|DPR employees file grievance over working conditions|
|Published Wednesday, October 9, 2019|
DURHAM – Durham Parks and Recreation employees have filed a formal complaint through the North Carolina Public Service Workers Union about hostile working conditions that have led to high turnover rates and a shortage of staff, which they also believe is putting children in after school and summer camp programs at risk.
Union representatives and DPR employees held a press conference last week in front of City Hall to announce their concerns, and 17 employees signed a letter that was delivered to City Manager Tom Bonfield outlining those concerns and the actions that employees want taken to address the problem.
The chief concern in the letter is the lack of a formal grievance process for employees when they are improperly evaluated or disciplined. Sarah Vukelich, a DPR recreation specialist and a steward for the union, said the union has been working on this problem on behalf of workers throughout the city for several years now, but issues at DPR brought the issue to a head recently, prompting the press conference and letter.
“As a union, we’ve been calling for the city to implement a fair grievance process, and we’ve been very specific about that, and we’ve been calling for that for a long time,” Vukelich said.
The union began looking into the problems at DPR after a complaint brought to them by Kellie McLean, a recreation specialist in the school-aged care unit who works with special needs teens ages 13 to 21.
McLean said she filed a complaint in January 2018 over what she believed was a wrongful evaluation. She said she included evidence contradicting information in the evaluation. In response, McLean said her manager began acting more hostile toward her, giving her more tasks, setting deadlines and then putting obstacles in the way, and even yelling at her in the middle of meetings.
McLean then took her complaint to human resources, who turned the complaint back over to her manager. Her manager and the assistant director required her to see a therapist for what they saw as stress over the job.
“The therapist was like, ‘I don’t even know why you’re here. You seem to have a healthy outlook; you enjoy your job,’” McLean said. “I’ve been to a lot of doctors’ appointments since. I’ve had a lot of chest pains because of the constant stress and the worrying.”
McLean has worked for DPR for three years, and she said her current supervisor came into the role about a year and a half ago. During that time, 11 full-time staff members quit because of the hostile work environment created.
“The supervisor will flaunt the attitude of ‘You can get fired,’ and would threaten to blacklist people if they wouldn’t do certain tasks,” McLean said. “Upper management has done nothing but support the supervisor in their actions, and HR has done nothing but turn a blind eye and protect management.”
The programs were short-staffed, McLean said, and employees would often work 11- to 12-hour shifts with no breaks. Some would also spend their own money on materials for programs, she said. Over time, the problems were about more than employee satisfaction; they threatened the safety of the children in the programs, McLean said.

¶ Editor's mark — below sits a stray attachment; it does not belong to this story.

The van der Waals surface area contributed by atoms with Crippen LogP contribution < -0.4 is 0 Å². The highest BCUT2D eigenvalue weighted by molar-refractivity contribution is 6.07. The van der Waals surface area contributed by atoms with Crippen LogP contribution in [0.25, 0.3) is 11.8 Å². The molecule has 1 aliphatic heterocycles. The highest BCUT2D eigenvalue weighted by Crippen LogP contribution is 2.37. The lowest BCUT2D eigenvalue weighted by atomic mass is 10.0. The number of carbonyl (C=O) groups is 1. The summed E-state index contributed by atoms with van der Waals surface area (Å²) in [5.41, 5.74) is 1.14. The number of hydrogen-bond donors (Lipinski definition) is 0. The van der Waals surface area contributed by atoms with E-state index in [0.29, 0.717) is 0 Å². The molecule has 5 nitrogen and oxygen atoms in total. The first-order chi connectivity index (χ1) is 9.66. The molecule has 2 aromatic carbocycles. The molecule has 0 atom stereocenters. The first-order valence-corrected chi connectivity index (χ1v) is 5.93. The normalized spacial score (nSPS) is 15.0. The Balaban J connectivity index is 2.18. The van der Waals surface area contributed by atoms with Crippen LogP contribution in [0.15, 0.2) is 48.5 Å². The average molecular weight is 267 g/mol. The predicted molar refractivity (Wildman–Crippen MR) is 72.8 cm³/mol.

“With the high turnover rate, we’re not able to offer quality programming because we’re so short staffed,” she said. Poor decisions were also made. “One staff member had a child who said they were going to commit suicide, and management said to put the kid back in the group since they just wanted attention.”
McLean would not name her supervisor or the person in charge of her supervisor. The DPR website lists Danielle Haynes as the care program administrator, which includes after school, intersession and summer camp programming.
After facing backlash from her initial complaint and with concerns about the continuing problems at DPR, McLean went to the union in August. Union representatives began investigating, and many more employees came forward with similar complaints. Now, the union is pressing the city for action.
“We want an outside agency to come in and investigate the several complaints and reports that have come in from 15 to 17 people past and present,” McLean said. “We would like for misleading and false statements and evaluations to be removed from people’s files. We would like a fair grievance policy when we are wrongfully disciplined. We don’t have a grievance unless we are terminated.”
She added that workers are “asking for disciplinary action up to termination for the supervisor and the assistant director.”
DPR employees and the union said Bonfield immediately turned the letter over to human resources as a personnel matter. “Obviously, if he read the letter, human resources has not looked into the things they need to look into,” Vukelich said. She said that the city needs an outside force, and “what we need is stronger structures and accountability between the city manager and HR, and the city workers and the supervisors.”
When asked for comment about the letter, Bonfield said: “You are correct that the city has received a complaint from DPR employees. This is a personnel matter that is under review; however, it is protected by personnel privacy, and, as a result, I am not at liberty to discuss any details with you at this time.”
The human resources department did not respond to requests for comment.
“We have gotten on the city council’s radar to try and come and sit in on one of their meetings so the public can know because taxpayer money is being mismanaged due to lack of quality programming and being short staffed,” McLean said.
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